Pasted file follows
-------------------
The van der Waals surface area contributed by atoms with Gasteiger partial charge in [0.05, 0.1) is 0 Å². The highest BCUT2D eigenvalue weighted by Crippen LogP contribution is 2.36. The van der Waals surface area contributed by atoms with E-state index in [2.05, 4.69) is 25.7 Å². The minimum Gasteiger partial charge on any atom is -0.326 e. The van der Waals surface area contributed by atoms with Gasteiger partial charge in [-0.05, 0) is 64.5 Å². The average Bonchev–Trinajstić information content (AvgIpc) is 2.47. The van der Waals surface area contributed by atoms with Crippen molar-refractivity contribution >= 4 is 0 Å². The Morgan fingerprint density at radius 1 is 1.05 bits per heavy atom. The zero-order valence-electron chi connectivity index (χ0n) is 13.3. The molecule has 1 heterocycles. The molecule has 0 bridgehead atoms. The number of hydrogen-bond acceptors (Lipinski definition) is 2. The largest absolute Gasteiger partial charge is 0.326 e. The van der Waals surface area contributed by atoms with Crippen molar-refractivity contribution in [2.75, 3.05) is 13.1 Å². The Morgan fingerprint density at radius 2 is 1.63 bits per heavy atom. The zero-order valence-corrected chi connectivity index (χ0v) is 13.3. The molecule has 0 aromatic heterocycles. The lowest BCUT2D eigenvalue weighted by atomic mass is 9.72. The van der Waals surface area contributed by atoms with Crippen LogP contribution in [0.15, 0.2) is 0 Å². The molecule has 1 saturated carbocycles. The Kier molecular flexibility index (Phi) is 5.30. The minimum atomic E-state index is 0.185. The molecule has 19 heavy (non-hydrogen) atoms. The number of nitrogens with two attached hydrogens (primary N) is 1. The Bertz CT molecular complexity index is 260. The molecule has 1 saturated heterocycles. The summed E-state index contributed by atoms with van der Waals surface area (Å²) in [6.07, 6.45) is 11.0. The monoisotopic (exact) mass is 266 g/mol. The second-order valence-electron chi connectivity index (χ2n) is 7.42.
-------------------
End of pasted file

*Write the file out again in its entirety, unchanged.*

The van der Waals surface area contributed by atoms with Gasteiger partial charge in [0.05, 0.1) is 0 Å². The highest BCUT2D eigenvalue weighted by Crippen LogP contribution is 2.36. The van der Waals surface area contributed by atoms with E-state index in [2.05, 4.69) is 25.7 Å². The minimum Gasteiger partial charge on any atom is -0.326 e. The van der Waals surface area contributed by atoms with Gasteiger partial charge in [-0.05, 0) is 64.5 Å². The average Bonchev–Trinajstić information content (AvgIpc) is 2.47. The van der Waals surface area contributed by atoms with Crippen molar-refractivity contribution >= 4 is 0 Å². The Morgan fingerprint density at radius 1 is 1.05 bits per heavy atom. The zero-order valence-electron chi connectivity index (χ0n) is 13.3. The molecule has 1 heterocycles. The molecule has 0 bridgehead atoms. The number of hydrogen-bond acceptors (Lipinski definition) is 2. The largest absolute Gasteiger partial charge is 0.326 e. The van der Waals surface area contributed by atoms with Crippen molar-refractivity contribution in [2.75, 3.05) is 13.1 Å². The Morgan fingerprint density at radius 2 is 1.63 bits per heavy atom. The zero-order valence-corrected chi connectivity index (χ0v) is 13.3. The molecule has 0 aromatic heterocycles. The lowest BCUT2D eigenvalue weighted by atomic mass is 9.72. The van der Waals surface area contributed by atoms with Crippen LogP contribution in [0.15, 0.2) is 0 Å². The molecule has 1 saturated carbocycles. The Kier molecular flexibility index (Phi) is 5.30. The minimum atomic E-state index is 0.185. The molecule has 19 heavy (non-hydrogen) atoms. The number of nitrogens with two attached hydrogens (primary N) is 1. The Bertz CT molecular complexity index is 260. The molecule has 1 saturated heterocycles. The summed E-state index contributed by atoms with van der Waals surface area (Å²) in [6.07, 6.45) is 11.0. The monoisotopic (exact) mass is 266 g/mol. The second-order valence-electron chi connectivity index (χ2n) is 7.42.